The Unist’ot’en, part of the Wet’suwet’en Nation, have once again prohibited further development on territory south of Houston, claiming it is unceded First Nation land.
For their stance, the Unist’ot’en are receiving wide-spread support in the form of rallies across North America and have even sent Freda Huson abroad to spread the message of their plight.
In Smithers more than 20 people gathered in front of the Royal Bank (RBC) on Main Street because RBC invested nearly $4 billion towards pipeline development, according to a pamphlet distributed at the rally.
“Right now we’re in Gitumden territory,” Mel Bazil said, acknowledging the Wet’suwet’en stewards of the area where Smithers sits.
“The Gitumden are responsible for this land and the shared responsibility of all people while we’re here.”
The Unist’ot’en appreciate support at the grass roots level, but support from corporations and the senior level of government lacks, Bazil said.
“These companies, banks, these governments are not asking permission,” Bazil said.
“They’re telling us, ‘this is our process and you can join our process and you can acknowledge us as the keepers of these lands.’”
“That’s not where we’re at.”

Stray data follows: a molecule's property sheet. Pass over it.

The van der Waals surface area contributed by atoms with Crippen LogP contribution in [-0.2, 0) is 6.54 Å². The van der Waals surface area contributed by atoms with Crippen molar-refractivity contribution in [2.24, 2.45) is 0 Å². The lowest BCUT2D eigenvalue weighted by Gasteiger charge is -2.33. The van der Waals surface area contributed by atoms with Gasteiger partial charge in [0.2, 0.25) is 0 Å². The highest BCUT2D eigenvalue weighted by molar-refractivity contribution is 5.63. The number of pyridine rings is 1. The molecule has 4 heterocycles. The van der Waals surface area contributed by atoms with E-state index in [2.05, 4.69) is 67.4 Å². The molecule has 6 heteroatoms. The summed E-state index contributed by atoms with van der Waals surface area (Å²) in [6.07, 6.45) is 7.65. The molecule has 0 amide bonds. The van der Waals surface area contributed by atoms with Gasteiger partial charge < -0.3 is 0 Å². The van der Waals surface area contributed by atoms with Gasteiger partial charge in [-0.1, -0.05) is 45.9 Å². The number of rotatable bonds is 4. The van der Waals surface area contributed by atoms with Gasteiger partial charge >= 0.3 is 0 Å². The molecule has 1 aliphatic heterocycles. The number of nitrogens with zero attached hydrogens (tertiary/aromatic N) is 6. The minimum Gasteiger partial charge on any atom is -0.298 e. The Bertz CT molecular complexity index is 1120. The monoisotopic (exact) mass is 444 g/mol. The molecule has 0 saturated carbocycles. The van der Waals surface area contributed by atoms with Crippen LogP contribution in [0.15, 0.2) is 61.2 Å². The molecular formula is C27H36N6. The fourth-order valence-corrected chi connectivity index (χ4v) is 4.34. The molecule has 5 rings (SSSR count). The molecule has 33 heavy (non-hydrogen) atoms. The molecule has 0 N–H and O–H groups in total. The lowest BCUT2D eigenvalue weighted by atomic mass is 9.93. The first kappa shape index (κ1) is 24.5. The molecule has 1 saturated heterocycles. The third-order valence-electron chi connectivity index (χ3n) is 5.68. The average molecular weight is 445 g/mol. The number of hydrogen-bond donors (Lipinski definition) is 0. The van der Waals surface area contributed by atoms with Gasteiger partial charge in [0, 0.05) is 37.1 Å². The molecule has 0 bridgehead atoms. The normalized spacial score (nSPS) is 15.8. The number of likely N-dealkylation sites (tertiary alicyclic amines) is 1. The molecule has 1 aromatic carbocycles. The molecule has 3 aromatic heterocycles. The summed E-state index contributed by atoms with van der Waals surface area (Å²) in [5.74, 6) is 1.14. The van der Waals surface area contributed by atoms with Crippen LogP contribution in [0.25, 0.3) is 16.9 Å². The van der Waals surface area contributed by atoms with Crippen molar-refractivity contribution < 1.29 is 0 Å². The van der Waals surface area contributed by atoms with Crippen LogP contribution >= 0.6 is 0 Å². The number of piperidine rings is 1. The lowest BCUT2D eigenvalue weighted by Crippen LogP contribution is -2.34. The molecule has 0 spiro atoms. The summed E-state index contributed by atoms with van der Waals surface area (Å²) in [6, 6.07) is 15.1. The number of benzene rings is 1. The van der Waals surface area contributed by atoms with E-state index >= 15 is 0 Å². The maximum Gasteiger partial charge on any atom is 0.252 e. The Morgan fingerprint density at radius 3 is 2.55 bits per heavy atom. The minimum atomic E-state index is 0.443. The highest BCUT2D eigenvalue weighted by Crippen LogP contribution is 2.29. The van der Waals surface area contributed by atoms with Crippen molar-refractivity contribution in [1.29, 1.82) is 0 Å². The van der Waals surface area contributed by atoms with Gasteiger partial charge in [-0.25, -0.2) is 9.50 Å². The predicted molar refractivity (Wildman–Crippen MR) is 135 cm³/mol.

The Unist’ot’en presented Apache Canada with an eagle feather, representing a notice of trespass, on Nov. 20, 2012 along the proposed Pacific Trails Pipeline route.
Some Unist’ot’en members built a log cabin along the proposed pipeline route and they won’t leave until developers get their message.
The Unist’ot’en received international support for their cause after a call for support.
Rallies in Ottawa, Toronto, Victoria, Vancouver, Prince George, California, New York and at Apache’s headquarters in Houston, Texas, were all held at noon last Tuesday.
Vancouver Police Sergeant Tom Mclean assisted protestors in Vancouver, when they were barred from delivering the Unist’ot’en eviction letter to the president of Apache Canada at the office on Burrard Street.
The letter, signed by Freda Huson, did not mince words regarding future development.
“Any further unauthorized incursion into traditional Wet’suwet’en territory will be considered an act of colonialism and an act of aggression towards our sovereignty,” Huson wrote.
Huson was in Trinidad and Tobago to speak at an environmental conference while the protests in her homeland were taking place.
“I shared my peoples’ struggle in Canada,” Huson said.
“About how government and industry continue to issue permits for projects that destroy our lands.”
Persistence is necessary when dealing with industry and government, according to Adam Gagnon, Wet’suwet’en hereditary chief.
“I fought the fight along with the Gitxsan back in the 80s for fishery rights,” Gagnon said at the RBC rally.
“It took a while, but we ended up taking control of our fishery.”
“If we didn’t do that we’d still be getting pushed around by Department of Fisheries.”
Gagnon is looking forward to re-instating Wet’suwet’en traditional laws regarding the environment.
“It’s up to us to take responsibility and enforce our zero-tolerance laws on all the streams and rivers.”
The proposed Pacific Trails Pipeline will cross two major salmon spawning areas on the Witzinkwa (Morice) River, which is potentially detrimental to a staple Wet’suwet’en food source, explained Huson.